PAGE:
Ten, hut! Put on your marching boots, your spiked helmet, your epaulettes and come on down to Wesel. Check out the Citadel and the Prussian Museum for a grand military-infused time.
The Prueßen Museum is located right next to the Citadel, near the river and to the south of the city. While the fortress is only a shadow of what it once was, due to de-militarization of the area after WWI, some of the ramparts are still visible and reminiscent of the old forts along the U.S. eastern coast. (In particular, I have Fort Warren on Georges Island and Fort Independence on Castle Island in the Boston Harbor in mind.) There are many maps of the Citadel, including various expansion plans, in the museum, as well as territorial maps of Prussia. Otherwise, uniforms and artwork abound. The museum is completely in German.
Meadows of Weasels
Wesel markets itself as a Hansa city, but the history lesson I received at the Prueßen Museum told me that the city was not a free trading city for very long. The history was dominated by monarchs, the French, and then the Prussians. The website even discusses the name of Wesel, as it relates to the German word Wiese, for meadow. However, the town crest presents 3 weasels, and the German word for weasel is, “die Wiesel”. So, take your word association pick. But frankly, there are no weasels in Wesel, but instead an Esel (donkey). The statue is located right outside the Berliner Tor.
The donkey, the Berliner Tor and the TV tower can all be viewed simultaneously. That’s 3 attractions in one! (See picture above.)
Continue straight down the pedestrian area. The water tower is looming on the left and at the first major street crossing; the Lutheran church can be seen on the right.
The Großer Markt is located directly in front of the Willibrordi Cathedral. The tourist office is also located here. The cathedral is quite beautiful inside, but has particular opening hours. Please be careful that you arrive in time to visit inside. Information on the hours can be found at the link for the city. There is actually a good amount of English information available on the website, just be sure to hit the English button at the top right hand corner of the page.
The Willibrordi cathedral was vastly damaged during WWII, and according to the information I received inside, it wasn’t fully restored until 1990. There is a small exhibit inside showing various pictures of the cathedral in different points in history, including directly after the bombing in 1945. Today, the cathedral has a wonderful wooden ceiling and a great blue and yellow stained glass window at the bottom of the cross, which is the western end of the church.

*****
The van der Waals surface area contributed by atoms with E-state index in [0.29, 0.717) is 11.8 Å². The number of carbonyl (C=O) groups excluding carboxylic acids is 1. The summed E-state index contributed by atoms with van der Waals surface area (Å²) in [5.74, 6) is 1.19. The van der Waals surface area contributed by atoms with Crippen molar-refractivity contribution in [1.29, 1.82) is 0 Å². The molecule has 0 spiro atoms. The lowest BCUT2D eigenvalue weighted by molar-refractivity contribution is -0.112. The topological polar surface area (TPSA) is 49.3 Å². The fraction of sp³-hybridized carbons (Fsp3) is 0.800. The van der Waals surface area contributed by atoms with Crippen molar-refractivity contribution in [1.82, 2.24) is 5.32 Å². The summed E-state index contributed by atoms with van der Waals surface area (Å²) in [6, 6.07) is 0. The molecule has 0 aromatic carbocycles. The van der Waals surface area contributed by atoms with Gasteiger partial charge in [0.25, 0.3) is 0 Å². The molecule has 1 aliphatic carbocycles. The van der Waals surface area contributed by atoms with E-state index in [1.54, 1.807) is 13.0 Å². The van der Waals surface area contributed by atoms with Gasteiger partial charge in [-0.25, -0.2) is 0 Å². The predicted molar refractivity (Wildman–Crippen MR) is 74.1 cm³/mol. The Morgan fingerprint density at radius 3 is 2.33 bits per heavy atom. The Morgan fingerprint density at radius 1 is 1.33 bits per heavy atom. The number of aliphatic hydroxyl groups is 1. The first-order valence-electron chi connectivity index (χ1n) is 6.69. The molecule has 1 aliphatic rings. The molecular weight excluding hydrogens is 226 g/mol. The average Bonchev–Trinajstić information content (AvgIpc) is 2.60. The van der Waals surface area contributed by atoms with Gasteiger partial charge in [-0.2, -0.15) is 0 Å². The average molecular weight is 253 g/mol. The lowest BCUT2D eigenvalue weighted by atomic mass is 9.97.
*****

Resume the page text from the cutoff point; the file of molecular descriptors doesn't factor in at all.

The Big River
Wesel is located directly on the Rhein. This means that a trip to the Rhein Promenade is a must on a nice day. From the cathedral, walk straight out of the city. This tree lined boulevard takes you right down to the promenade. From the point of contact with the water, there is a path that leads to the right down the waterfront. To the left, is the harbor district with plenty of industrial buildings. Those flat cargo ships are passing each other constantly here. It is fun to sit and watch them motor by. There is even a tower to climb and get a view from above. Check out the old bridge from the far side that crumbles off right before crossing.
Let’s Fly Away
Directly across from this tower is the airfield. There is a path that runs back into the city along the field, and also along the remains of the old bridge. The airfield is no more than a large green field with big brown cows sharing the area, but that gives it an old time appeal. There are several brightly colored small planes parked in the field. The old bridge that straddles this path is now used as airplane hangars or garages. One of the inset arches is even used as a restaurant! I can imagine that if you are lucky, a plane will be taking off or landing here.
The path from the airfield is well marked and brings you back into the inner city by way of the Kornmarkt. There are several restaurants and bars here, with lots of patio seating and a running fountain.
How to get there: Direct regional train connections from Oberhausen. The trip is about 30 minutes and change from there.
Great things: The Rhein promenade, the Citadel and Prussian Museum were the highlights of this city.
Date of visit: October 25, 2006
Wesel website: www.wesel.de